What we’re covering
- Nineteen children and two teachers were killed in a shooting at Robb Elementary School in Uvalde, Texas, on Tuesday, the Texas Department for Public Safety said.
- The 18-year-old gunman is dead, officials said. He shot his grandmother before the mass shooting, authorities say, and she remains hospitalized in critical condition. The shooter’s motive remains unknown, officials say.
- President Biden said he will travel to Texas to visit the victims’ families “in the coming days.” He called on the US to turn its collective pain into political action following the deadliest elementary school shooting since Sandy Hook in 2012.
What we know so far about the school shooting in Uvalde, Texas
From CNN Staff
Just two days before students were to begin summer break, a lone gunman entered a Texas elementary school and opened fire, killing 19 young children and two teachers in the deadliest school shooting in almost a decade.
Here’s the latest on Tuesday’s school shooting at Robb Elementary school in Uvalde, Texas:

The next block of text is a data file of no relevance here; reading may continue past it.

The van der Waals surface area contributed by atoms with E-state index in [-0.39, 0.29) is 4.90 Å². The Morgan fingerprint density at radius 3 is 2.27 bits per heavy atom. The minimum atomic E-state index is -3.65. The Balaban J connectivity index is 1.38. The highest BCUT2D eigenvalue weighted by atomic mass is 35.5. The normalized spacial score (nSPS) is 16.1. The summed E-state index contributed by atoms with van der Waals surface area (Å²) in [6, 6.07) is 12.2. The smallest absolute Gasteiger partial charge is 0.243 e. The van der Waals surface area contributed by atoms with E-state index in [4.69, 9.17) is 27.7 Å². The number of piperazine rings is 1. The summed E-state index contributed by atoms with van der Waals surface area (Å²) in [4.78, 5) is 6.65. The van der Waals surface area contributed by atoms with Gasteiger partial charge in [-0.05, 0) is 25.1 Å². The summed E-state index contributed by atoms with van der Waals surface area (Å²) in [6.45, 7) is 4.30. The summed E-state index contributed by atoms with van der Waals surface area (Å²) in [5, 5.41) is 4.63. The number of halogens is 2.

- All of the victims have been identified, removed from the school and families notified, according to Lt. Chris Olivarez, spokesman for the Texas Department of Public Safety. All fatalities and injuries took place inside one classroom at Robb Elementary, according to Olivarez.
- Eva Mireles, a fourth-grade teacher, is among those killed, her aunt, Lydia Martinez Delgado, told CNN. She had been an educator for 17 years and enjoyed running, hiking, biking and spending time with her family, according to her profile on the school district’s website.
- Xavier Lopez, a 10-year-old, has been identified as one of the victims, his mother Felicha Martinez confirmed to the Washington Post. “He was funny, never serious and his smile,” Martinez told the paper.